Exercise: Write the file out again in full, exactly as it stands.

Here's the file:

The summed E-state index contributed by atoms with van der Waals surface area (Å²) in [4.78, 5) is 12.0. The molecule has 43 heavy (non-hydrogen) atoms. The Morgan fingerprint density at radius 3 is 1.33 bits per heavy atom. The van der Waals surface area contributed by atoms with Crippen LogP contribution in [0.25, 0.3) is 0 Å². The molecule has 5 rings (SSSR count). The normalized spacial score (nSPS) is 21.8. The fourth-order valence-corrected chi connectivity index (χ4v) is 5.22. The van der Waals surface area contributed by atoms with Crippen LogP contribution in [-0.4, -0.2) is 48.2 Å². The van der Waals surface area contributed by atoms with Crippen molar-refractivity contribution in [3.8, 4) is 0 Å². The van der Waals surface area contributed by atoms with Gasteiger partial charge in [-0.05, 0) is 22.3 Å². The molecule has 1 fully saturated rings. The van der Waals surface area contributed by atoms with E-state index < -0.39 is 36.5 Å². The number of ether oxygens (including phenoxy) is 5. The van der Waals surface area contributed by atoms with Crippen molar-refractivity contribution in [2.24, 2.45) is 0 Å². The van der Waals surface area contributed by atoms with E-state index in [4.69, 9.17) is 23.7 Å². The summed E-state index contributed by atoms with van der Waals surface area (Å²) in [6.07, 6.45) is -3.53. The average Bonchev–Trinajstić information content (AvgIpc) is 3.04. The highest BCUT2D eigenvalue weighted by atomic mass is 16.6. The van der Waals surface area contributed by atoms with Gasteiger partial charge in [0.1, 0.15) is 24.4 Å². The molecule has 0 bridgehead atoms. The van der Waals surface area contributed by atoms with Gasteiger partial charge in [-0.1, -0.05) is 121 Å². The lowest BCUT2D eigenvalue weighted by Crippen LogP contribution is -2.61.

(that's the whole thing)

The summed E-state index contributed by atoms with van der Waals surface area (Å²) in [4.78, 5) is 12.0. The molecule has 43 heavy (non-hydrogen) atoms. The Morgan fingerprint density at radius 3 is 1.33 bits per heavy atom. The van der Waals surface area contributed by atoms with Crippen LogP contribution in [0.25, 0.3) is 0 Å². The molecule has 5 rings (SSSR count). The normalized spacial score (nSPS) is 21.8. The fourth-order valence-corrected chi connectivity index (χ4v) is 5.22. The van der Waals surface area contributed by atoms with Crippen LogP contribution in [-0.4, -0.2) is 48.2 Å². The van der Waals surface area contributed by atoms with Crippen molar-refractivity contribution in [3.8, 4) is 0 Å². The van der Waals surface area contributed by atoms with Gasteiger partial charge in [-0.05, 0) is 22.3 Å². The molecule has 1 fully saturated rings. The van der Waals surface area contributed by atoms with E-state index < -0.39 is 36.5 Å². The number of ether oxygens (including phenoxy) is 5. The van der Waals surface area contributed by atoms with Crippen molar-refractivity contribution in [2.24, 2.45) is 0 Å². The van der Waals surface area contributed by atoms with E-state index in [4.69, 9.17) is 23.7 Å². The summed E-state index contributed by atoms with van der Waals surface area (Å²) in [6.07, 6.45) is -3.53. The average Bonchev–Trinajstić information content (AvgIpc) is 3.04. The highest BCUT2D eigenvalue weighted by atomic mass is 16.6. The van der Waals surface area contributed by atoms with Gasteiger partial charge in [0.1, 0.15) is 24.4 Å². The molecule has 0 bridgehead atoms. The van der Waals surface area contributed by atoms with Gasteiger partial charge in [-0.1, -0.05) is 121 Å². The lowest BCUT2D eigenvalue weighted by Crippen LogP contribution is -2.61.